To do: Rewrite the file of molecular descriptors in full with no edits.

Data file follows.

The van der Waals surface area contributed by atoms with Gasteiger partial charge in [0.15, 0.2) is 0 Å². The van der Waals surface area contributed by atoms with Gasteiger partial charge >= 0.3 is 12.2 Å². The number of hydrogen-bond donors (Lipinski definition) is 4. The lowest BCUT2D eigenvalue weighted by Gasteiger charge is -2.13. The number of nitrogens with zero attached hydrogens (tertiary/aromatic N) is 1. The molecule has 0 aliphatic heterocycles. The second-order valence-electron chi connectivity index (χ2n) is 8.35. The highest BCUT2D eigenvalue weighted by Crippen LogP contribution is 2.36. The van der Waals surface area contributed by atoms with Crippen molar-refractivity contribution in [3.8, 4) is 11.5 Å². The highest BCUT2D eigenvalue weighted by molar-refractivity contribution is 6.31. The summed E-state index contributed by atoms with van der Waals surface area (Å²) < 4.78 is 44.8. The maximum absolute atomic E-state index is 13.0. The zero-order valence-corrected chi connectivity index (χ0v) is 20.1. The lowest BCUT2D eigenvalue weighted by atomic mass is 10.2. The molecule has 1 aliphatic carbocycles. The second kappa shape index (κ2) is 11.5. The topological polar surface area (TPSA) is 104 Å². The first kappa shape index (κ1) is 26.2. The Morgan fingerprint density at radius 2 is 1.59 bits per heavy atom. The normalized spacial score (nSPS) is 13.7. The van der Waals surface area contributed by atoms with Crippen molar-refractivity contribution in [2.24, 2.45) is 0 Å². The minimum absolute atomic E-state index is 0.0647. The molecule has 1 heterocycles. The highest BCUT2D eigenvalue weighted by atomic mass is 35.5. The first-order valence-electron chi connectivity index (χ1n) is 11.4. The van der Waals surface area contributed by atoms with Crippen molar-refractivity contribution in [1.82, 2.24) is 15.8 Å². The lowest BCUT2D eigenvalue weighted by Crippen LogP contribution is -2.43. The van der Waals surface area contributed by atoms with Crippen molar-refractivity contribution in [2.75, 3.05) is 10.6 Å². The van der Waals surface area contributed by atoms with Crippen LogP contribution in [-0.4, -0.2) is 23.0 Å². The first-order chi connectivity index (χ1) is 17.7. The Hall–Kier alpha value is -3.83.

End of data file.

The van der Waals surface area contributed by atoms with Gasteiger partial charge in [0.15, 0.2) is 0 Å². The van der Waals surface area contributed by atoms with Gasteiger partial charge >= 0.3 is 12.2 Å². The number of hydrogen-bond donors (Lipinski definition) is 4. The lowest BCUT2D eigenvalue weighted by Gasteiger charge is -2.13. The number of nitrogens with zero attached hydrogens (tertiary/aromatic N) is 1. The molecule has 0 aliphatic heterocycles. The second-order valence-electron chi connectivity index (χ2n) is 8.35. The highest BCUT2D eigenvalue weighted by Crippen LogP contribution is 2.36. The van der Waals surface area contributed by atoms with Crippen molar-refractivity contribution in [3.8, 4) is 11.5 Å². The highest BCUT2D eigenvalue weighted by molar-refractivity contribution is 6.31. The summed E-state index contributed by atoms with van der Waals surface area (Å²) < 4.78 is 44.8. The maximum absolute atomic E-state index is 13.0. The zero-order valence-corrected chi connectivity index (χ0v) is 20.1. The lowest BCUT2D eigenvalue weighted by atomic mass is 10.2. The molecule has 1 aliphatic carbocycles. The second kappa shape index (κ2) is 11.5. The topological polar surface area (TPSA) is 104 Å². The first kappa shape index (κ1) is 26.2. The Morgan fingerprint density at radius 2 is 1.59 bits per heavy atom. The normalized spacial score (nSPS) is 13.7. The van der Waals surface area contributed by atoms with Crippen molar-refractivity contribution in [2.24, 2.45) is 0 Å². The minimum absolute atomic E-state index is 0.0647. The molecule has 1 heterocycles. The highest BCUT2D eigenvalue weighted by atomic mass is 35.5. The first-order valence-electron chi connectivity index (χ1n) is 11.4. The van der Waals surface area contributed by atoms with Crippen molar-refractivity contribution in [1.82, 2.24) is 15.8 Å². The lowest BCUT2D eigenvalue weighted by Crippen LogP contribution is -2.43. The van der Waals surface area contributed by atoms with Crippen molar-refractivity contribution in [2.75, 3.05) is 10.6 Å². The van der Waals surface area contributed by atoms with Crippen LogP contribution in [-0.4, -0.2) is 23.0 Å². The first-order chi connectivity index (χ1) is 17.7. The Hall–Kier alpha value is -3.83.